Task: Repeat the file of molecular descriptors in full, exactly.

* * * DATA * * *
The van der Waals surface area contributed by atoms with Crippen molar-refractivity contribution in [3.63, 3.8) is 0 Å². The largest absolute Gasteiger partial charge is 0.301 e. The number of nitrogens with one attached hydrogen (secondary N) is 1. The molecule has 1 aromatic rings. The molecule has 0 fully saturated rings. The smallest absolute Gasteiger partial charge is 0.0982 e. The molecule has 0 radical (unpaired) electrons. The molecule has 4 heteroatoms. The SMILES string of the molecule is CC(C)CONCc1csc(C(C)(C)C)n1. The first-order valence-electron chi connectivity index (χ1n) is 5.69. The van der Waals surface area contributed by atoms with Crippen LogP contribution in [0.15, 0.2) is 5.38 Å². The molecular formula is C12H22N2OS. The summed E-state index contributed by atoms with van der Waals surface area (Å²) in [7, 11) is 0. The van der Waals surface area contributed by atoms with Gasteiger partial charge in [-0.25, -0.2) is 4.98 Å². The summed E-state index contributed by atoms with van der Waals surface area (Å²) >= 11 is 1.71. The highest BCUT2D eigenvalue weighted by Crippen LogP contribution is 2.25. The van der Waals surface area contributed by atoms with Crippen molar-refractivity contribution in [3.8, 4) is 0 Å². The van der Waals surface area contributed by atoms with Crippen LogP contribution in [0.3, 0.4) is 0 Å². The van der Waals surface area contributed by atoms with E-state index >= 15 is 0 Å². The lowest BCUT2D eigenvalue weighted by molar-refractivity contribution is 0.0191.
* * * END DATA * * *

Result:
The van der Waals surface area contributed by atoms with Crippen molar-refractivity contribution in [3.63, 3.8) is 0 Å². The largest absolute Gasteiger partial charge is 0.301 e. The number of nitrogens with one attached hydrogen (secondary N) is 1. The molecule has 1 aromatic rings. The molecule has 0 fully saturated rings. The smallest absolute Gasteiger partial charge is 0.0982 e. The molecule has 0 radical (unpaired) electrons. The molecule has 4 heteroatoms. The SMILES string of the molecule is CC(C)CONCc1csc(C(C)(C)C)n1. The first-order valence-electron chi connectivity index (χ1n) is 5.69. The van der Waals surface area contributed by atoms with Crippen LogP contribution in [0.15, 0.2) is 5.38 Å². The molecular formula is C12H22N2OS. The summed E-state index contributed by atoms with van der Waals surface area (Å²) in [7, 11) is 0. The van der Waals surface area contributed by atoms with Gasteiger partial charge in [-0.25, -0.2) is 4.98 Å². The summed E-state index contributed by atoms with van der Waals surface area (Å²) >= 11 is 1.71. The highest BCUT2D eigenvalue weighted by Crippen LogP contribution is 2.25. The van der Waals surface area contributed by atoms with Crippen molar-refractivity contribution in [3.8, 4) is 0 Å². The van der Waals surface area contributed by atoms with Crippen LogP contribution in [0.3, 0.4) is 0 Å². The van der Waals surface area contributed by atoms with E-state index >= 15 is 0 Å². The lowest BCUT2D eigenvalue weighted by molar-refractivity contribution is 0.0191.